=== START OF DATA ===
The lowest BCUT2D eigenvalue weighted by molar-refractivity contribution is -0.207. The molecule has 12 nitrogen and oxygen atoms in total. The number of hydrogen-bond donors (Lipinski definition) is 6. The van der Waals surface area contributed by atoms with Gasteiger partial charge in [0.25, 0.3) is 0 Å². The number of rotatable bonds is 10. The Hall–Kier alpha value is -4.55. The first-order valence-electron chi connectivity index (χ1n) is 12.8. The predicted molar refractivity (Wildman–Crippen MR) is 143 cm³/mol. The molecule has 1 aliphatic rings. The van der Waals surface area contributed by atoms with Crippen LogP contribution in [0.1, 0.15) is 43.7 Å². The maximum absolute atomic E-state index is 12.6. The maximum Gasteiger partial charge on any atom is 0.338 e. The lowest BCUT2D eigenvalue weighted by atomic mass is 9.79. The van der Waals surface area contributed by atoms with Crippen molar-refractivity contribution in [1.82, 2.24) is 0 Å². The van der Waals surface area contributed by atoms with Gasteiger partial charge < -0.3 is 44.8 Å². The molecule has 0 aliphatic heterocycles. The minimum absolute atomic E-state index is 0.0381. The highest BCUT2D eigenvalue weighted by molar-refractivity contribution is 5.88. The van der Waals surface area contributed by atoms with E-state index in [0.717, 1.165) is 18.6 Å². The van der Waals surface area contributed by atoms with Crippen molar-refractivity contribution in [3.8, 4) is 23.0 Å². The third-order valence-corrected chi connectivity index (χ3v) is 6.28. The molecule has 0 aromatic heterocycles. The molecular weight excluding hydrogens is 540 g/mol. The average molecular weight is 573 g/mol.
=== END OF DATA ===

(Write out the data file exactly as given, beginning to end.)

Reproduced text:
The lowest BCUT2D eigenvalue weighted by molar-refractivity contribution is -0.207. The molecule has 12 nitrogen and oxygen atoms in total. The number of hydrogen-bond donors (Lipinski definition) is 6. The van der Waals surface area contributed by atoms with Gasteiger partial charge in [0.25, 0.3) is 0 Å². The number of rotatable bonds is 10. The Hall–Kier alpha value is -4.55. The first-order valence-electron chi connectivity index (χ1n) is 12.8. The predicted molar refractivity (Wildman–Crippen MR) is 143 cm³/mol. The molecule has 1 aliphatic rings. The van der Waals surface area contributed by atoms with Crippen LogP contribution in [0.1, 0.15) is 43.7 Å². The maximum absolute atomic E-state index is 12.6. The maximum Gasteiger partial charge on any atom is 0.338 e. The lowest BCUT2D eigenvalue weighted by atomic mass is 9.79. The van der Waals surface area contributed by atoms with Crippen molar-refractivity contribution in [1.82, 2.24) is 0 Å². The van der Waals surface area contributed by atoms with Gasteiger partial charge < -0.3 is 44.8 Å². The molecule has 0 aliphatic heterocycles. The minimum absolute atomic E-state index is 0.0381. The highest BCUT2D eigenvalue weighted by molar-refractivity contribution is 5.88. The van der Waals surface area contributed by atoms with E-state index in [0.717, 1.165) is 18.6 Å². The van der Waals surface area contributed by atoms with Crippen molar-refractivity contribution in [3.8, 4) is 23.0 Å². The third-order valence-corrected chi connectivity index (χ3v) is 6.28. The molecule has 0 aromatic heterocycles. The molecular weight excluding hydrogens is 540 g/mol. The average molecular weight is 573 g/mol.